My grandfather was born in 1901, joined the army under age to serve in the trenches of the First World War, then re-enlisted and by the age of 21 was discharged again having served in bloody theatres in both the North-West frontier (modern Pakistan) and Iraq.
He was brought up in grinding poverty in the backstreets of the industrial West Riding, but was a melodious baritone, energetic dancer and a natural comedian. After leaving the army for good, he appeared on the northern music hall circuit with his best friend Billy, but was forced to give it up because my great-grandmother insisted that he find a proper job.
That meant he never got further in his life than being an unskilled labourer. He was unemployed during the Depression, and his last job, when he retired at 65 in 1966, paid less than £5 a week.
But he was a perennial optimist and he loved the idea of success. His heroes and heroines were figures like Charlie Chaplin and Gracie Fields. And so it was that the story of Nymphs and Shepherds, a million-selling record made by a children’s choir in Manchester in 1929 – in the era of the wind-up gramophone – was something that I was aware of from being a tiny tot. He adored the story of people like him making good, of being able to better themselves.
To him, the recording of Nymphs and Shepherds was a shining example of what ordinary folk could aspire to and achieve if they had discipline, decency, application and the right framework provided by teachers and bosses who cared.
So it with eager anticipation – and with my grandfather firmly in mind, especially as it was Christmas – that I decided to watch Victoria Wood’s ‘The Day We Sang’ musical on BBC2. The previews suggested that this was a bells-and-whistles Boxing Day evening treat, the finest that the BBC could offer.
I should have known better. In reality, this was a crude political tract with every BBC prejudice on display. Ms Wood delivered the bullets – the plot and characters, though based on a real event, were concocted in her imagination – but it was the BBC which provided the lavish budget and put her agitprop class polemics at the heart of its Christmas offerings.
Of course, it was funny and even moving in parts, if in a rather sugary way. An essence of the magic of the choir’s performance was captured. Victoria Wood has many talents and knows how to spin a yarn. But within seconds the grating clichés of characterisation began to appear, and with them, a descent into excruciating parody.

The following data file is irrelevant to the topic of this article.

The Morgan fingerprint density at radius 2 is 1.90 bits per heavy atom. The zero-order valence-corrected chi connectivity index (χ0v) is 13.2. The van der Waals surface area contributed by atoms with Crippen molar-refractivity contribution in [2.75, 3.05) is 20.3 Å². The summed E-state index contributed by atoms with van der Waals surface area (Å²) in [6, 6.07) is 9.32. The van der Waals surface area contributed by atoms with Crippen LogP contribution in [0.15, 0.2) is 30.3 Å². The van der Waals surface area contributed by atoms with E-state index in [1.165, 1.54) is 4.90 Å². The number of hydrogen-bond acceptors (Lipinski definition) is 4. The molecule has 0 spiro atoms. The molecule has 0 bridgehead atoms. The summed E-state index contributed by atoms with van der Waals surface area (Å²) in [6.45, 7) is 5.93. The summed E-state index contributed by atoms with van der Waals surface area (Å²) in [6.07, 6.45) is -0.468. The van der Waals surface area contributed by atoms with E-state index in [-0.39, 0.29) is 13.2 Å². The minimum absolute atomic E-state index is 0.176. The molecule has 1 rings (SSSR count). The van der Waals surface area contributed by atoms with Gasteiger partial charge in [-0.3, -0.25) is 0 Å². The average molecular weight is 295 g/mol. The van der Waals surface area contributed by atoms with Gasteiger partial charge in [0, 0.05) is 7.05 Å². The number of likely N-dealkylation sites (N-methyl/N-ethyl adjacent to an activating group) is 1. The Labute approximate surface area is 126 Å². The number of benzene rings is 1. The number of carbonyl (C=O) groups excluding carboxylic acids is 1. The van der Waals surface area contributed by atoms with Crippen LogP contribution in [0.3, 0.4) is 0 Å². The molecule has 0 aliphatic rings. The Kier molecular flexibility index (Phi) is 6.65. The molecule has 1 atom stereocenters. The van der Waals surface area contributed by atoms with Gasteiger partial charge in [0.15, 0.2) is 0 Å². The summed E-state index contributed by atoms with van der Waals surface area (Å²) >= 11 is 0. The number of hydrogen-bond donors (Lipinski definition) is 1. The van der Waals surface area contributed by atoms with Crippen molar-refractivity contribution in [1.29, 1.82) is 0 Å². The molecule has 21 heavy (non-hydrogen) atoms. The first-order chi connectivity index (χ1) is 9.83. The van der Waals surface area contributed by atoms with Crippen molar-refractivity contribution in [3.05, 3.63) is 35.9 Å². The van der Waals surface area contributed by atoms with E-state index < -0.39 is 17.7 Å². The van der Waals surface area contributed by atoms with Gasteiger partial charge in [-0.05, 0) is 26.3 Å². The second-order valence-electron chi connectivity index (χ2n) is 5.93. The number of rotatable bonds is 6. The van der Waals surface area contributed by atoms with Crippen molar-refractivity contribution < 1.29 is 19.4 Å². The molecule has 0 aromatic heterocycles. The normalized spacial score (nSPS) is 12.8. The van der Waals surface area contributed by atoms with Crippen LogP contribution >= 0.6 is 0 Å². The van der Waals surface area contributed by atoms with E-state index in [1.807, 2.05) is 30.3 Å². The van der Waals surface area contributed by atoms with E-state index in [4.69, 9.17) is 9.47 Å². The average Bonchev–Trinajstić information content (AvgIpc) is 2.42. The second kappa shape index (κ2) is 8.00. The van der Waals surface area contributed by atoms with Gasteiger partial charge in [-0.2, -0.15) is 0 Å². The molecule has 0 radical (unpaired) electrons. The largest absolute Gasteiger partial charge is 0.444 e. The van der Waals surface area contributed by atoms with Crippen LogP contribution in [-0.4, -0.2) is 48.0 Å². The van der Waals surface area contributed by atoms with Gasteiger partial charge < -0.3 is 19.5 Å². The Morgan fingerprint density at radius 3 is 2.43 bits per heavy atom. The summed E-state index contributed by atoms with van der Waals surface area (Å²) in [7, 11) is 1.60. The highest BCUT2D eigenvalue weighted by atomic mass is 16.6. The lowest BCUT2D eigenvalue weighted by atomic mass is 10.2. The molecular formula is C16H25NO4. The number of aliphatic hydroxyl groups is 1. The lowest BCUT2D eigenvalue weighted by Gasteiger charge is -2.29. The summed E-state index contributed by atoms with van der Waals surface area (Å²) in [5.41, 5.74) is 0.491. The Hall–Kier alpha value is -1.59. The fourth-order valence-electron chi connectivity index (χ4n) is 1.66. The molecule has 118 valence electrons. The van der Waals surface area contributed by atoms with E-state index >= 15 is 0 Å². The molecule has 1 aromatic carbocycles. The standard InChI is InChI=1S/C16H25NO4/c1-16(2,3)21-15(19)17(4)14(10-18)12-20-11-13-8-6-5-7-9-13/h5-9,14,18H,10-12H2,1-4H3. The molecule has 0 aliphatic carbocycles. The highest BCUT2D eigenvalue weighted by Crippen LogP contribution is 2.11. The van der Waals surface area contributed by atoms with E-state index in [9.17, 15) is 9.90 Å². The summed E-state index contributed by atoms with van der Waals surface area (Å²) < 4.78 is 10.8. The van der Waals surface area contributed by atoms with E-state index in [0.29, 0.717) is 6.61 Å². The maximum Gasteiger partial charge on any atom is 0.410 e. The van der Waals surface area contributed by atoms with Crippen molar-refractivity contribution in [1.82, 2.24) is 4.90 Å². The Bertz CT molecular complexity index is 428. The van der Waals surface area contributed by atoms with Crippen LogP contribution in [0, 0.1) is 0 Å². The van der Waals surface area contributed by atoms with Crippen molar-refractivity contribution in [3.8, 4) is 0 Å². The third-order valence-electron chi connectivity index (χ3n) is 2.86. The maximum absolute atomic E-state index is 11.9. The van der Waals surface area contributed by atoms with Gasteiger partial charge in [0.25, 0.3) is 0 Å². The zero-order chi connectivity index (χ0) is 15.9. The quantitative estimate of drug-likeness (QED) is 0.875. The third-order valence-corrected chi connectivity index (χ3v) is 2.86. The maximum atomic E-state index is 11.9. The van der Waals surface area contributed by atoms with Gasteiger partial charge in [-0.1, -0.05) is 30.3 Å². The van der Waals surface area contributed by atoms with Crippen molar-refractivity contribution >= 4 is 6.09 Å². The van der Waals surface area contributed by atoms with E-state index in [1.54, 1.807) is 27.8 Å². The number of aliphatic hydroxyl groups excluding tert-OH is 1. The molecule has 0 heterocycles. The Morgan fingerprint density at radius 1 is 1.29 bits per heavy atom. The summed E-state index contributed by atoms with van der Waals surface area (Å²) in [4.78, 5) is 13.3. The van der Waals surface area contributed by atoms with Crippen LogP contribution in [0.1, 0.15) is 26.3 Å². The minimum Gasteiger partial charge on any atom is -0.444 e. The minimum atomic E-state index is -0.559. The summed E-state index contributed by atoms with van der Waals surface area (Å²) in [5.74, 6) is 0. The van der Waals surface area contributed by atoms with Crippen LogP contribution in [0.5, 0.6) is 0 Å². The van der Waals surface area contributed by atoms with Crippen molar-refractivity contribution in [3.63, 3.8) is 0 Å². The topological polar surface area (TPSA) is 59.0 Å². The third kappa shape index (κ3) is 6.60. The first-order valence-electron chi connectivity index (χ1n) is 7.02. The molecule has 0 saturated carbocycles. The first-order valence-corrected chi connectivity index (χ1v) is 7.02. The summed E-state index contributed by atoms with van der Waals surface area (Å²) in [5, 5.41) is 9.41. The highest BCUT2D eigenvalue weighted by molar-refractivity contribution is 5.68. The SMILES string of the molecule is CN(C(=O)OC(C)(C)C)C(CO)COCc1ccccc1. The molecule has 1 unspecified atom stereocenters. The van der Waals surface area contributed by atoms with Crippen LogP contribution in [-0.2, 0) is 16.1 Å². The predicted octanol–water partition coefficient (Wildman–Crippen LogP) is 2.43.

Boo! One of the key characters you loved to hate was the callous, abandoning father of the lead boy who nearly didn’t make it to the choir’s performance. This archetypal male drone was, of course, off to Canada without a second thought – all he could give to his son as he broke his heart with news of his departure was a gramophone.
Hurrah! Another key feature of the play was that the lead boy was being brought up by a heroine put-upon single mother, surviving against all the odds in post- Jarrow march Manchester and clearly a beacon for us all. She was a bit dour maybe, and a bit of a killjoy – but that was because she was down-trodden and scared in a world that didn’t care (even thought there was a Labour-led Coalition government in 1929).
Boo –again! The second Mr Nasty, another vital pillar of the plot, was the lead woman’s boss, a callous, brain-free buffoon motivated only by what was in his trousers. He was a Capitalist and therefore devoid of any decent human characteristics at all, and he had led his saintly female employee into personal Armageddon by forcing an affair upon her. Not quite an ‘all males are rapists’ characterisation – but only a whisker away.
Shock Horror! The male lead, played Mr Nice Guy himself, the singer Michael Ball, was a decent caring male. But here, of course, there was a sting in the tale. He was romantic and caring in a bumbling, vacuous sort of way – and that’s because actually, like the Capitalist Boss, he had not much between the ears and therefore was incapable of artifice or scheming.
Hurrah -again! For the saintly and put-upon (also by the nasty Capitalist Boss) secretary who with care, compassion and brilliant human insight ensured that the two leads could continue with their romance despite the male vacuity, domination and unpleasantness all around.
Boo! Too, for the middle class participants in this tale of class warfare. They were boring, self-interested, essentially thick, and their only aspiration was to be able to eat in a Berni Inn.
Nicholas Booth has already on TCW over the Christmas period adroitly made the point that BBC drama, along with most of the output, has gone beyond redemption in its bias. What leapt out from ‘The Day We Sang’ in block capitals was how simplistic, uni-directional and in-your-face this campaign has now become, and how bankrupt the BBC is in not offering any alternative viewpoints.
All in all, less subtle than a pantomime.
My grandfather, I guess, is turning in his grave.